Reaching a Turning Point—Underbalanced Coiled Tubing Drilling Seeing Wider Implementation in Changing Oil Field
Underbalanced coiled tubing drilling has continually advanced since the first trials in the 1990s but remains a relatively niche drilling technology. With UBCTD projects set to start in many countries next year, this technology may be seeing a turning point.
Underbalanced coiled tubing (CT) drilling (UBCTD) has continually advanced since the first trials in the 1990s but remains a relatively niche drilling technology. Most of the wells drilled using UBCTD in the past decade have been in Saudi Arabia and Alaska. Like horizontal drilling and unconventional resources before it, UBCTD has been extensively trialled and optimized on fields around the world, and it would seem that now—with projects set to start in Oman, Abu Dhabi, Indonesia, New Zealand, and the US in the next year—we have reached a turning point for UBCTD implementation.
Drilling underbalanced on CT requires three components:
- Coiled tubing
- An underbalanced fluids system
- A directional bottomhole assembly (BHA)
The way these technologies are used is similar to the way they are used in conventional drilling, but there are some differences. The CT is usually 2⅜-in. or larger and must have an e-line installed. It is not required to use a CT unit specifically designed for UBCTD; nearly all CT units can be converted for the purpose.
UBCTD BHAs run on e-line so that communication can be maintained when drilling with two-phase fluids—for example, water and nitrogen. An advantage of this is that downhole readings are communicated to surface in near real time, which provides the operator with a greater opportunity to utilize the downhole measurements.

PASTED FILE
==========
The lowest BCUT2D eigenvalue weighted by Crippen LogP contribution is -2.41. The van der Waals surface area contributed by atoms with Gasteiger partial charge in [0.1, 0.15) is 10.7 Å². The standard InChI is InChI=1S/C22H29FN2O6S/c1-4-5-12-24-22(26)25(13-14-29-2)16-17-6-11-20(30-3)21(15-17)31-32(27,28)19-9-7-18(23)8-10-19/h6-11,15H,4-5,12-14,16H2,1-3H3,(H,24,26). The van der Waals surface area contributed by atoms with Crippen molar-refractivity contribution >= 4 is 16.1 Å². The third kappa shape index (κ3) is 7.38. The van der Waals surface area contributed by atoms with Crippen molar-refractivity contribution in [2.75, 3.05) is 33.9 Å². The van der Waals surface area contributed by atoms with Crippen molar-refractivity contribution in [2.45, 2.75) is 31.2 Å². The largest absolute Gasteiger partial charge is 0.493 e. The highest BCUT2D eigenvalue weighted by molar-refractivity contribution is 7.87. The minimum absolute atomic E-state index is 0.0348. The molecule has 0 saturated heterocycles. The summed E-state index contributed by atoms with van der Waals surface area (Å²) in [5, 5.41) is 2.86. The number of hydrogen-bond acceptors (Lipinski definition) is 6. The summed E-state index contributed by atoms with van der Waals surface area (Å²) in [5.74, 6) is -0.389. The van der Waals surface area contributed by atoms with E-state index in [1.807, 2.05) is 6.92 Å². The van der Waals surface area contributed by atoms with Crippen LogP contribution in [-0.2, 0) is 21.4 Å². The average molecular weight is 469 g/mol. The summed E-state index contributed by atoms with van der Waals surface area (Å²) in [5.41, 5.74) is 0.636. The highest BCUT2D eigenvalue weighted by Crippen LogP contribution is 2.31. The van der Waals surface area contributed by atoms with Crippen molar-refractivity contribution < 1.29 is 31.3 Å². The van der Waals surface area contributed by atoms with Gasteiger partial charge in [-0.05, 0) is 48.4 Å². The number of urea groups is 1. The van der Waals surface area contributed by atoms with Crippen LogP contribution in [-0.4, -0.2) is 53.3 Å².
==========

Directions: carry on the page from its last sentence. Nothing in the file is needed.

The concept behind directional drilling a well on CT is very similar to conventional drilling with mud motors. The motors have a bent housing so that the bit is pointed in a certain direction, called the toolface. The orientation of the toolface decides the direction of the well. This can be adjusted to change course or it can be rotated continuously to drill straight and hold sections. As CT cannot be rotated, all toolface orientation must be carried out downhole using an orienter module. This module is controlled electrically from surface, and it is key that the orienter can continuously rotate, when required, to drill the straight-hole sections. The high-speed communication to surface means that directional drilling on CT is very fast paced, with small toolface changes being possible and real-time responses communicated from the tool.
The fluids package for underbalanced drilling projects needs to be able to separate out the drilling fluids and produced fluid from the well; as the well is underbalanced, produced oil, gas, and water will flow to the surface. A conventional underbalanced drilling fluids package has to deal with rotating pipe and therefore requires a significant amount of maintenance, making the fluids package a weak point in the system. However, for UBCTD operations the package can be connected up without having to deal with any rotating components or connections. This guarantees a stable downhole pressure, preventing any overbalance from damaging the formation, while also minimizing failure points in the system.